Back at the Tree — You Will Be Like God, Knowing Good & Evil

By Dr. Scott Rodin    

Week #4

Lent is a time of repentance. Repentance requires us to name and confess our sin. Naming sin is the first and perhaps most transformational step in our Lenten journey. We are in a day where the very concept of sin is anathema. In response, we, as followers of the Jesus of the cross, must not be conformed to the standards of this world. The church of Jesus Christ must continue to be a confessional church, or it is not worthy of the name it bears. 

To help us on this journey of confession and repentance, we are using the four remaining weeks in Lent to go back to the scene of the original sin and consider where and how we might be reenacting that sin in our own lives. Here is our text for these lessons.

Now the serpent was more crafty than any of the wild animals the Lord God had made. He said to the woman, “Did God really say, ‘You must not eat from any tree in the garden’?” The woman said to the serpent, “We may eat fruit from the trees in the garden, but God did say, ‘You must not eat fruit from the tree that is in the middle of the garden, and you must not touch it, or you will die.’” “You will not certainly die,” the serpent said to the woman. “For God knows that when you eat from it your eyes will be opened, and you will be like God, knowing good and evil.” When the woman saw that the fruit of the tree was good for food and pleasing to the eye, and also desirable for gaining wisdom, she took some and ate it. She also gave some to her husband, who was with her, and he ate it. (Genesis 3:1-6)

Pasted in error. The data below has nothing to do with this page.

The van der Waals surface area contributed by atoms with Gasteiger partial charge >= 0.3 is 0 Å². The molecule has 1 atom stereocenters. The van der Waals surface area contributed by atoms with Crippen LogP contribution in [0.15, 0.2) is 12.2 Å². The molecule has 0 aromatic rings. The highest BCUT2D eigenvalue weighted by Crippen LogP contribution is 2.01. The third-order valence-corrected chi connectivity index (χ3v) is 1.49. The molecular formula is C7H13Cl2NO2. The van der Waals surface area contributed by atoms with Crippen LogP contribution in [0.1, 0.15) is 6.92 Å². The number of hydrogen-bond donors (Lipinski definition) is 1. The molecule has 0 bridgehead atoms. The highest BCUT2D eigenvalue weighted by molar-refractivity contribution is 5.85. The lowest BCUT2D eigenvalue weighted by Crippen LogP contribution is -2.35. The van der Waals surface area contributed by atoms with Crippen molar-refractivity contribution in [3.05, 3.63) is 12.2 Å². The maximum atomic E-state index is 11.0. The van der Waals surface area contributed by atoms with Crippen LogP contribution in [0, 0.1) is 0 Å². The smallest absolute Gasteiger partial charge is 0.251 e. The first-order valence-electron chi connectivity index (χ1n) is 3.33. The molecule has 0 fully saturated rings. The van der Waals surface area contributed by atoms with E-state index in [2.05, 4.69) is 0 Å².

We are focusing on four statements the enemy made that led to this catastrophic failure on behalf of the first couple:

  • “Did God really say?”
  • “You will not certainly die.”
  • “Your eyes will be opened.”
  • “You will be like God.”

Week #4 – “You will be like God, knowing good and evil.”

The trap has been set. The prey has moved from the periphery to the center, right where the adversary wants her. She’s walked with him step-by-step into his snare. It started when she considered whether God really meant what he said in his warning and command about the forbidden tree and its fruit. It continued when she pondered whether there may actually be no consequence to disobeying, maybe they won’t really die. It found a place in her heart with the further idea that there may be something more, something God had withheld from them. Did he keep them blind when they thought they were seeing? Maybe, just maybe, there was more to Eden than what the creator had provided. What if her eyes could be opened?